The new formula featured world-class acts while continuing to ground the festival on a bedrock of Pacific Northwest talent. Record numbers of art and music lovers flocked to the multiple indoor and outdoor stages, galleries, and food, art and craft vendors. Artists such as The Eurythmics, James Brown, Spinal Tap and Tina Turner shared the turf with art oddities like the gigantic flying pencil, the Bumbernationals soapbox derby and robotic art.[citation needed] Although initially resistant to hip hop, in the mid-'90s Bumbershoot introduced some of the first large-scale hip hop shows ever held in Seattle, a tradition that's still very much alive. From the ashes of the grunge rock scene came a new brand of Seattle sound; influential alternative rock bands such as Sleater Kinney, Modest Mouse, Death Cab for Cutie and Grand Archives have played Bumbershoot. In the new millennium, international artists have included groups such as Baba Maal, The Grand Kabuki Theatre of Japan, and an Ethiopian youth circus. The One Reel Film Festival, held within Bumbershoot, celebrates American independent film shorts. Bumbershoot incorporated new arts forms such as poetry slams and break dancing as well as older arts such as circus, contortion, aerial, and street theater.[citation needed]

One Reel signed a three-year programming and promotional agreement in 2008 with AEG Live, one of the largest for-profit international promoters of rock concerts and large events. The deal allowed AEG to assist One Reel with booking musical acts and sponsorship but ultimately proved unfruitful for both parties.[11]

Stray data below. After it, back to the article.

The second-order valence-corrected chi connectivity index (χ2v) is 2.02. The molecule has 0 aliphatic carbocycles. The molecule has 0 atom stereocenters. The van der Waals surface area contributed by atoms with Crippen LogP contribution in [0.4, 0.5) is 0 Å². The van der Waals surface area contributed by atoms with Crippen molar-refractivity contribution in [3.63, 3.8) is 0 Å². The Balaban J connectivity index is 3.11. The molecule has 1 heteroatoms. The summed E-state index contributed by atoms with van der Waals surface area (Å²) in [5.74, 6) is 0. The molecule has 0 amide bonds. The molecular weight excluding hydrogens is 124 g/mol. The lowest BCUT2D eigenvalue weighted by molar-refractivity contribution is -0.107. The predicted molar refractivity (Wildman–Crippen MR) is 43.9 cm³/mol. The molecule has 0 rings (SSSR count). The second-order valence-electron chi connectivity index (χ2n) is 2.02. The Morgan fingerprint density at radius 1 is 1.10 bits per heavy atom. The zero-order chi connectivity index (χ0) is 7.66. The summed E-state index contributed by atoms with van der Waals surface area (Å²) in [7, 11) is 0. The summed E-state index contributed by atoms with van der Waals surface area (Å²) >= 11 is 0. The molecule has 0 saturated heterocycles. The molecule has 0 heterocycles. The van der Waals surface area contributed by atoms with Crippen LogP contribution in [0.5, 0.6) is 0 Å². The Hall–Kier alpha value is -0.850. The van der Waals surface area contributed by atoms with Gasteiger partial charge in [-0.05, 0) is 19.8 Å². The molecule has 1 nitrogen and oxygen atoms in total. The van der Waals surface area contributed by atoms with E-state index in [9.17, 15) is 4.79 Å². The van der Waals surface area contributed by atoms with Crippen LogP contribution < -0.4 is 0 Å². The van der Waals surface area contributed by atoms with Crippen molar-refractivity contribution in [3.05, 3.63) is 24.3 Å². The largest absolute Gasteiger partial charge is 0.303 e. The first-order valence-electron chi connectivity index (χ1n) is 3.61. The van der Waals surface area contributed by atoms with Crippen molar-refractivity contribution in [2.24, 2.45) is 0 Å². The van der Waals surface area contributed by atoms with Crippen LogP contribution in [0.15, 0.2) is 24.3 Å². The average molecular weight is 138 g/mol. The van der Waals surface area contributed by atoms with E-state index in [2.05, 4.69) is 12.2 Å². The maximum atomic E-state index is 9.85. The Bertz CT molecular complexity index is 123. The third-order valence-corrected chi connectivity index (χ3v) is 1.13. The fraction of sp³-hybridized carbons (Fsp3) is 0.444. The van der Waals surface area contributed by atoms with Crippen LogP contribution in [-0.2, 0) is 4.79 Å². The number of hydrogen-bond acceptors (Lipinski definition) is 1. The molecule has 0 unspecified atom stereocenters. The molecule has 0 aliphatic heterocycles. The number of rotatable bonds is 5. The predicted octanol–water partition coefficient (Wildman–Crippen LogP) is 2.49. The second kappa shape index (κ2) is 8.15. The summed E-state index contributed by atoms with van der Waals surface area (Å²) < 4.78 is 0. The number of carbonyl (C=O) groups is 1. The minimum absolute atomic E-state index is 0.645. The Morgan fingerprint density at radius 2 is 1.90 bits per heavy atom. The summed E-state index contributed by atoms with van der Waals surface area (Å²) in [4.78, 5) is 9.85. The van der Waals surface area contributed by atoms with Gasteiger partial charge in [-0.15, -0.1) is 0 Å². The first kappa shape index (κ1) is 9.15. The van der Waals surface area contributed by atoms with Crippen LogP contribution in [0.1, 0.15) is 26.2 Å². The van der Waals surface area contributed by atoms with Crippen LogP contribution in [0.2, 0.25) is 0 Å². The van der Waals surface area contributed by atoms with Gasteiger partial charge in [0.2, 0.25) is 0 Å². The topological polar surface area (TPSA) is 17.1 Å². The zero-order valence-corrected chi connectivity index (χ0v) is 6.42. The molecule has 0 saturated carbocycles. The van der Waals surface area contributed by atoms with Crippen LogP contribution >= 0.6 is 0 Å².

As the region's largest single showcase for regional talent, Bumbershoot became a cultural tastemaker. The festival—which has become Seattle's longest-lived music and arts festival—paved the way for other Seattle-area outdoor events, festivals, and happenings. Many of these, such as the Northwest Folklife Festival that premiered at Seattle Center on Memorial Day weekend nine months after the first Bumbershoot, have become established traditions in their own right.[citation needed]

Notes[edit]

  1. ^ Mayor Greg Nickels' statement, Bumbershoot 2007 program, p. 4. claims "North America's largest urban arts festival".
  2. ^ Kathy Mulady and Debera Carlton Harrell, City looking to breathe new life into Seattle Center, Seattle Post-Intelligencer, April 24, 2006. Accessed 4 September 2007.
  3. ^ bumbershoot - Definition from the Merriam-Webster Online Dictionary
  4. ^ Dorpat 1999 says it had a budget of $25,000.
  5. ^ Mayor Greg Nickels' statement, Bumbershoot 2007 program, p. 4.
  6. ^ Dorpat reports this number but describes it as "an estimate inflated, perhaps, with euphoria".
  7. ^ *Miller, Tom (October 4, 1969), "A Melting Pot at Sky River Festival", Rolling Stone (43): 34 
  8. ^ Bumbershoot History, official Bumbershoot site. Accessed online 4 September 2007.
  9. ^ Bumbershoot Tickets at Official Site, Bumbershoot Ticket Sales, Accessed online 16 August 2008.
  10. ^ Bumbershoot hopes new partnership will bring big headliners

References[edit]

  • Paul Dorpat, Bumbershoot, HistoryLink.org Essay 1655, September 1, 1999; accessed September 4, 2007.

External links[edit]